Figure 3

RUFY3 expression positively correlates with FOXK1 expression in human CRC. (A) Western blot examination of RUFY3 and FOXK1 protein expression in ten freshly collected CRC biopsies. (B) Average scores of the two proteins in normal and cancerous colon tissues. (C) RUFY3 (a, c) and FOXK1 (b, d) expression in normal or cancerous colon tissue specimens was detected by immunohistochemistry. Scale bars represent 20 μm. (D) Positive staining for RUFY3 and FOXK1 was quantified, and their correlation was analyzed using Spearman’s correlation method. (E) Kaplan-Meier overall survival analysis of CRC patients. Survival analysis was performed according to the expression status of RUFY3 (a), FOXK1 (b), and the combined expression status of RUFY3 and FOXK1 (c), respectively. The full-length blots/gels are presented in Supplementary Figure 7.

Then, we found that the up-regulation of RUFY3 increased FOXK1 expression, whereas down-regulation of FOXK1 in RUFY3-overexpressing cells using siRNA decreased FOXK1 expression in two CRC lines (Supplementary Figure 6A).

To validate our findings in vivo, we investigated the correlation between RUFY3 and FOXK1 expression in 91 pairs of adjacent normal colon mucosal tissues and cancer tissues (Fig. 3B). Both proteins were highly expressed by cancer cells, but they were either not expressed or were expressed at extremely low levels in normal tissues (Fig. 3C). Moreover, we demonstrated that the RUFY3 and FOXK1 expression levels in CRC were concordant. After calculating the regression coefficient between the expression scores of RUFY3 and FOXK1, we found that there was a significant linear regression between RUFY3 and FOXK1 in primary CRC (Fig. 3D).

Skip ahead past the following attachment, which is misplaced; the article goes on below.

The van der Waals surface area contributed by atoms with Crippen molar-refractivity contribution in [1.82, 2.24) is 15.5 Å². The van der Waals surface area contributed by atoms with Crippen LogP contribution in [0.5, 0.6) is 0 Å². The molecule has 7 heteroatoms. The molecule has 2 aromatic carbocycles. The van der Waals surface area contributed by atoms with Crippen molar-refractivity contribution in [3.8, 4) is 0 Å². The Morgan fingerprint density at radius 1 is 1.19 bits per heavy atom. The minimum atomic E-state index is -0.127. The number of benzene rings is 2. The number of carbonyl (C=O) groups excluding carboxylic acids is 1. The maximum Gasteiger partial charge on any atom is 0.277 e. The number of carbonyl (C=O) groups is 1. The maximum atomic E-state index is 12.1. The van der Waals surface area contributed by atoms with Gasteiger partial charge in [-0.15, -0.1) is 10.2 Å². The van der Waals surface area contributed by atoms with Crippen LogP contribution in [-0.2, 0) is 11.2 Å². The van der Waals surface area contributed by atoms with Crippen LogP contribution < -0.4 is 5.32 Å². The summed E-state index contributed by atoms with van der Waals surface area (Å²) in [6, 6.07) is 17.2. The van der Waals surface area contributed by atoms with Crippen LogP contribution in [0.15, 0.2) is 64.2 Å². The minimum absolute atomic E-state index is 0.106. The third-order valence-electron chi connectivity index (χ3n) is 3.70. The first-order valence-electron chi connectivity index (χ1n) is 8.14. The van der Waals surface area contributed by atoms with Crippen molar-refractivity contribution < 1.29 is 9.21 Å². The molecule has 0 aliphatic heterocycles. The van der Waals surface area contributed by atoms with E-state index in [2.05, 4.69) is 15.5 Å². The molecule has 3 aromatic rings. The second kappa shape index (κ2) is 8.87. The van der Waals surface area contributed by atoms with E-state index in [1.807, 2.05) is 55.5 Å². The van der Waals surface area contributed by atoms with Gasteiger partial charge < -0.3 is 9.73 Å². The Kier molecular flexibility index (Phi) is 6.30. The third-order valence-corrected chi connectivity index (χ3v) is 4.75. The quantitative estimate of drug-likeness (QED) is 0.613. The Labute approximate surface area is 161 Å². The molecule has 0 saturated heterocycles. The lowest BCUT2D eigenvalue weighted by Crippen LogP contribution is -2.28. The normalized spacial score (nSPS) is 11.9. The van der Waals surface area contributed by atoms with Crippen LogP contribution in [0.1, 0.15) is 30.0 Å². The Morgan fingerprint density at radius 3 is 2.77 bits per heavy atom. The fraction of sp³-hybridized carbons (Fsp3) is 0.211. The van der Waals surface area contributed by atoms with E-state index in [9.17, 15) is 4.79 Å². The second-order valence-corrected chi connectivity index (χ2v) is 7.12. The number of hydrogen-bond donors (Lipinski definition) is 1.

These results suggest that there is a strong positive correlation between the RUFY3 and FOXK1 expression levels in CRC.

Co-expression of RUFY3 and FOXK1 is associated with adverse prognosis in primary CRC

To explore the clinical relevance of RUFY3 and FOXK1 expression, we analyzed the clinicopathological features in CRC. Among these 91 patients, RUFY3 or FOXK1 expression in tumour samples was found to be significantly correlated with tumour differentiation, AJCC, lymph node metastasis, TNM stage and serosel invasion; however, it was not correlated with gender, age, location or tumor size (Supplementary Table 2).

To analyze the correlation between RUFY3 (Fig. 3E-a) or FOXK1 (Fig. 3E-b) expression and the prognosis of CRC patients, Kaplan-Meier survival curves were generated. A high positive expression of each protein was correlated with poor outcome (Fig. 3E-a and b). Double positive cases that expressed both proteins showed the worst prognosis (Fig. 3E-c). Representative IHC images for tissues are shown in Supplementary Figure 6B. Thus, co-expression of RUFY3 and FOXK1 correlates with a poor prognosis in human CRC.

RUFY3 cooperates with FOXK1 to promote migration and invasion of CRC cells

We and others have implicated knockdown of FOXK1 exerts anti-oncogenic effect in tumor cells in vitro and in vivo19, 20. To investigate whether FOXK1 regulates RUFY3 in CRC, we downregulated FOXK1 in RUFY3-overexpressing cells using siRNA. We confirmed this effect by western blot in LoVo cells (Fig. 4A). Knockdown of FOXK1 in RUFY3-overexpressing cells led to a decrease in the migratory potential of RUFY3-overexpressing cells in vitro in a wound healing assay (Fig. 4B). Similarly, FOXK1 downregulation in RUFY3-overexpressing cells decreased the invasion potential of RUFY3-overexpressing cells by 34.5% (Fig. 4C).

Figure 4
Figure 4